Lancashire Walks - Skippool and the River Wyre

PUBLISHED: 10:25 14 September 2011 | UPDATED: 11:47 09 October 2012

Skippool Creek

Skippool Creek

Keith Carter manages to stay dry when he returns to Skippool to explore footpaths by the Wyre

The River Wyre ends its journey from its source in the Trough of Bowland in the sea at Fleetwood after flowing past the fields and pastures of North West Lancashire until it begins to widen after passing Shard Bridge, where a toll was charged up until 1993, its course nearly run.

The estuary is bounded on one side by marsh land and on the other by agriculture and caravans but then the industrial sprawl of the Hillhouse Chemical Works, formerly owned by ICI, dominates a sizeable chunk of the western bank, an unwelcome intrusion that rather spoils the view.

The tributary known as Skippool Creek has spawned an encampment of rickety jetties and boats that seem to have taken root, some rotting away due to neglect and others looking seaworthy enough. The Yacht Club is the only substantial building, standing its ground as if to declare that whatever else intrudes, the members come first.

You reach the start of this months walk, more of a stroll really although good for stretching the legs after a period of inactivity, by turning into Wyre Road by the Thornton Lodge pub.

Follow the tarmac to a car park with a sign saying this is Skippool Country Park, more in hope than execution, but theres plenty of room for cars who can park here free. Leave the car park on the creek road, turning left and following it as far as the Yacht Club. Pass in front of the building on the slipway and join a well made path along the creek, signposts directing the way to Ramper Pot.

Skippool was once quite an important port until larger vessels needed deeper water and found Fleetwood more practicable. Today it is merely a backwater but is popular locally for a range of activities from bird-watching to cycling and dog walking. You cant really go wrong and the path is suitable for wheelchairs all the way to Stanah. My earliest recollections with Skippool involve the annual Raft Race which used to be held on this stretch of the Wyre.

The place where I worked entered for several years running, our efforts never ending well. One year our raft broke up, leaving the crew floundering; another time we began to sink and as captain I had to give the order to abandon ship, a sombre decision for the captain of any ship.

In fact it was a command that had been anticipated since my crew was already gamely swimming for the shore. Buoyed up by my life vest I drifted serenely to the slipway at Stanah to find my crew had already opened the cans of beer, sensibly brought along to celebrate our imagined first place. Im not sure if they still run this event but suspect that health and safety considerations have stopped it, justifiably since it was neither healthy nor safe but it was good fun and quite hilarious.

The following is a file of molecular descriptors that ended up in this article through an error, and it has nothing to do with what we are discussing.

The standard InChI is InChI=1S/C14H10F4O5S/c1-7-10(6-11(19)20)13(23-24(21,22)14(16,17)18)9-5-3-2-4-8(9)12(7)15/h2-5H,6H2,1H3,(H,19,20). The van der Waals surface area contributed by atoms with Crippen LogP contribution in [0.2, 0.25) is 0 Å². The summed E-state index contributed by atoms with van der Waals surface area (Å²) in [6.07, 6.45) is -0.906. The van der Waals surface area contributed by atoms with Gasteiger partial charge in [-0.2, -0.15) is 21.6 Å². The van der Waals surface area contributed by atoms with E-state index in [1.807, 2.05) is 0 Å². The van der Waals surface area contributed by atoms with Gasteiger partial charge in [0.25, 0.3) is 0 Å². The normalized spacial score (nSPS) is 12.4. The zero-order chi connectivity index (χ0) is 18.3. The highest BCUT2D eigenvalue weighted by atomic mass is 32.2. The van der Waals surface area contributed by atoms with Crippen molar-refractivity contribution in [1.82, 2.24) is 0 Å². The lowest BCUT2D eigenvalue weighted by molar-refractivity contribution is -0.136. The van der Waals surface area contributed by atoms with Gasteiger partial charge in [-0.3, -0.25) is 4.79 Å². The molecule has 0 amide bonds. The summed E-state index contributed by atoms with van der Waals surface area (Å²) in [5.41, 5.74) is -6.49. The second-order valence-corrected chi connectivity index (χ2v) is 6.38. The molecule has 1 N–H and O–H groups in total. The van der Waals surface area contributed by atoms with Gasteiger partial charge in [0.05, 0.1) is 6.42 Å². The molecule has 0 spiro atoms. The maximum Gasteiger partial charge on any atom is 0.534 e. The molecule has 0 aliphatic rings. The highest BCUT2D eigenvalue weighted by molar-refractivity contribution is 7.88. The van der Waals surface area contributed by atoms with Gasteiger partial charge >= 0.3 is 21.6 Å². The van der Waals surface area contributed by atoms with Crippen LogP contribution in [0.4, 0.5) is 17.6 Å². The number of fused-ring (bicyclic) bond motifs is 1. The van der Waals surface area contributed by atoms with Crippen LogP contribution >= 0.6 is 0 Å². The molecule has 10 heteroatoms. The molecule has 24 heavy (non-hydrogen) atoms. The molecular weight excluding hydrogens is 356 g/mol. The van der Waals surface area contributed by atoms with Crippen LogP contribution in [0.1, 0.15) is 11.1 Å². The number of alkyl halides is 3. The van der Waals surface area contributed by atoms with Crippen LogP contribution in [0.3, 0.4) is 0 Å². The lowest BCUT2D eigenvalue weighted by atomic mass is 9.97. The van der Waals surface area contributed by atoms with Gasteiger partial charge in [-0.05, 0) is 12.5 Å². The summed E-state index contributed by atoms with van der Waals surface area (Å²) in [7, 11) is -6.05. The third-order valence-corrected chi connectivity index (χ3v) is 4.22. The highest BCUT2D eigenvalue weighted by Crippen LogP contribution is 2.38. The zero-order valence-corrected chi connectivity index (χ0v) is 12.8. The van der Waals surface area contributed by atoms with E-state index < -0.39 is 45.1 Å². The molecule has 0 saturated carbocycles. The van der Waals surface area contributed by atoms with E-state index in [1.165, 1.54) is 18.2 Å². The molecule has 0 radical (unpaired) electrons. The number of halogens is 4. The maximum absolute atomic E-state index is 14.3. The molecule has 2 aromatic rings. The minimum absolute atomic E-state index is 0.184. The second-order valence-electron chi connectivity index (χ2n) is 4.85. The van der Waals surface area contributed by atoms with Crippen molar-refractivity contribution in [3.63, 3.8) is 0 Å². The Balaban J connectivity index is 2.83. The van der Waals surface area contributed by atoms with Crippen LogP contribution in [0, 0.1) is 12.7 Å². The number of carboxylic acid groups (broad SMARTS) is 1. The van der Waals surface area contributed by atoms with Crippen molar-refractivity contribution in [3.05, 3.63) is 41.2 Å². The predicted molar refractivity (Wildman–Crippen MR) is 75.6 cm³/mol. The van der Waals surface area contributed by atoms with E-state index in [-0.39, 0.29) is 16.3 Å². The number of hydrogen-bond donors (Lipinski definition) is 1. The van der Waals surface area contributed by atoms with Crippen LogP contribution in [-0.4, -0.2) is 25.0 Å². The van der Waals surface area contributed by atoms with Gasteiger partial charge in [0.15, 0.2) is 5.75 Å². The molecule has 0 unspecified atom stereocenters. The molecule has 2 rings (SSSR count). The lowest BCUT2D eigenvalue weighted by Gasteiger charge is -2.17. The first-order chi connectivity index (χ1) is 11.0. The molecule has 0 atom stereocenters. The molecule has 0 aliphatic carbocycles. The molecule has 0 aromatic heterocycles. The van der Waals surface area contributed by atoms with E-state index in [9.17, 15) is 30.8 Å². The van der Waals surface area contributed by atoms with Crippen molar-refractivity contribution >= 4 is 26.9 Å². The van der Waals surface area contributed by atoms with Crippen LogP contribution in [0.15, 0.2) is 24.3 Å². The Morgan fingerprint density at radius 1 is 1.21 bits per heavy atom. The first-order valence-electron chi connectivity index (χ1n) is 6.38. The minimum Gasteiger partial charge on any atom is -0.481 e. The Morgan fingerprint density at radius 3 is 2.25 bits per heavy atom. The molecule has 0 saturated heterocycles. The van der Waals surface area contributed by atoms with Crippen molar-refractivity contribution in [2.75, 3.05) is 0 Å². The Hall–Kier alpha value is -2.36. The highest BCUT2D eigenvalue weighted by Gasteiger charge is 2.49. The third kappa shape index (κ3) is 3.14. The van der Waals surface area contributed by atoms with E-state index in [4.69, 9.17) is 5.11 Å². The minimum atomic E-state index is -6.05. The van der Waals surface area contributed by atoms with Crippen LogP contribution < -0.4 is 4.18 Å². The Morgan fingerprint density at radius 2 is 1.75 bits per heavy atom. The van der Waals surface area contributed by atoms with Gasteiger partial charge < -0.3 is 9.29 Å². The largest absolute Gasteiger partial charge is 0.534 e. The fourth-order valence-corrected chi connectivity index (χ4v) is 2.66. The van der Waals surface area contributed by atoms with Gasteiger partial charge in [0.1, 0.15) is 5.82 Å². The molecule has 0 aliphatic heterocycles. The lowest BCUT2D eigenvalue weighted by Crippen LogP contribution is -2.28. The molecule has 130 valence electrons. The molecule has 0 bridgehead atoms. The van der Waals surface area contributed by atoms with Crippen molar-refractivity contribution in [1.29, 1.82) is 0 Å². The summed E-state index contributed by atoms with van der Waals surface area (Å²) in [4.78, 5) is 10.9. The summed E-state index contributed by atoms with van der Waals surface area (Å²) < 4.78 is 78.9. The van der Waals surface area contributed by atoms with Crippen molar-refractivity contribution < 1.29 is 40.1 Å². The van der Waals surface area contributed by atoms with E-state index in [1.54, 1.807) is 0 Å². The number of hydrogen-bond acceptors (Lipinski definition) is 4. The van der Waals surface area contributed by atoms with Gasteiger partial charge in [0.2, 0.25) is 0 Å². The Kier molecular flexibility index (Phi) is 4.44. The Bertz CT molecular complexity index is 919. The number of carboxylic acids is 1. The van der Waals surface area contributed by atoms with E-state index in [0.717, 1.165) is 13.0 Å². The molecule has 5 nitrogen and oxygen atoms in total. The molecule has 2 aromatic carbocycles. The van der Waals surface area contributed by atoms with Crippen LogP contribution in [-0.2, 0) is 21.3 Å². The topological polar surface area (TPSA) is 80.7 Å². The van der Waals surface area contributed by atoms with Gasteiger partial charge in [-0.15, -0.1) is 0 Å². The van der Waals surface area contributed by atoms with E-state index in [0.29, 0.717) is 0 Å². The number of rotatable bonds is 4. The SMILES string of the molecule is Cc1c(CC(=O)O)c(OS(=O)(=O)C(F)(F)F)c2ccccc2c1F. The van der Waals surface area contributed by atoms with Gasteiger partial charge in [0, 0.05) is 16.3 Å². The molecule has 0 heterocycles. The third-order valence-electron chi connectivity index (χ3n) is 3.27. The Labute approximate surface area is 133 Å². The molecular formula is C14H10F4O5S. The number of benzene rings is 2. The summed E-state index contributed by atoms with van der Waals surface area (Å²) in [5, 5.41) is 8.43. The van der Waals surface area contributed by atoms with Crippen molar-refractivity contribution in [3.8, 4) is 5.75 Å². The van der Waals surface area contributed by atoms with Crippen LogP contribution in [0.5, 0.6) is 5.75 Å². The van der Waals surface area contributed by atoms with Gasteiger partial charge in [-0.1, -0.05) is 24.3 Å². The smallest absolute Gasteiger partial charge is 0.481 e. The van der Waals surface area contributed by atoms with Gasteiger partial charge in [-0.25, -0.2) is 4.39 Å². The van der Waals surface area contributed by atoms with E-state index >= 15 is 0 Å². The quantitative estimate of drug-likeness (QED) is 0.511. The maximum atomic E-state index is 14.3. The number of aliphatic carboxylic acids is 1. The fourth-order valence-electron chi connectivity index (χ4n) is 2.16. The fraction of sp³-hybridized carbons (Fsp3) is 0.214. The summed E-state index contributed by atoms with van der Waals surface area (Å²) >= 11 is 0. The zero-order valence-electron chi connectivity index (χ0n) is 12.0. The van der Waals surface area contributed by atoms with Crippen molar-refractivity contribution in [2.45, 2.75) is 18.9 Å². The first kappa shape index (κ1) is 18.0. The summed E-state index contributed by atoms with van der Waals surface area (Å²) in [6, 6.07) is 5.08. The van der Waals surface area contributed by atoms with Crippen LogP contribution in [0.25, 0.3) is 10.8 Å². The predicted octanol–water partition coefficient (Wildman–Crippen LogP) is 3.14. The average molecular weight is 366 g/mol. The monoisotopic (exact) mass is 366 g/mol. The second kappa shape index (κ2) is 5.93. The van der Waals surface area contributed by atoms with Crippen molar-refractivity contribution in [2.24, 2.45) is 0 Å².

Our walk continues on the path keeping along the edge of the marshes on which some people choose to walk. We come to a picnic area known as Cockle Hall which was the site of the ferrymans house. A ferry plied between here and Wardleys Creek on the other side of the river.

Wardleys had a busy ship building and repair yard and records show that vessels came to unload cargoes of tallow from Russia. In the 1830s Wardleys was the starting point for many emigrants looking to start a new life in the USA and Canada. It is said that the cost of a passage was 2 but passengers had to provide their own food which they cooked on deck around a shared fire.

As we approach Stanah the path becomes busier with strolling folk and the occasional Tramper, a four-wheeled buggy designed for the use of people with differing disabilities. Theres a Tramper Trail to allow full enjoyment for anyone not confident of walking.

The Wyre Estuary Country Park at Stanah has been greatly enhanced since the days when we would drag our collapsed rafts out of the water. There are excellent facilities including a visitor ukcentre and caf, recently re-opened, picnic tables and a childrens adventure park, there are toilets and even a bus service to and from Poulton. Well done to Wyre Borough for their efforts in bringing the site up to a high standard.

I suggest you dont try to proceed further along the path past the chemical works unless you intend following the Wyre Way which leads to Fleetwood, the end, or beginning, of that 41 mile trail. Others should retrace their steps, the view now probably quite different depending on the tide. One thing though; take some insect repellent on sunny days. I was eaten alive by horse flies, the dreaded clegs, whose appetite for blood knows no limits.

Compass points

Area of walk: Wyre Estuary from Skippool to Stanah.

Map: OS Explorer 296 Lancaster, Morecambe and Fleetwood.

Distance: 4.5 miles

Time to allow: 2-3 hours

Refreshments: Thornton Lodge pub, Skippool, caf at Wyre Estuary Country Park, Stanah where there are also toilets.

The print version of this article appeared in the September 2011 issue of Lancashire Life

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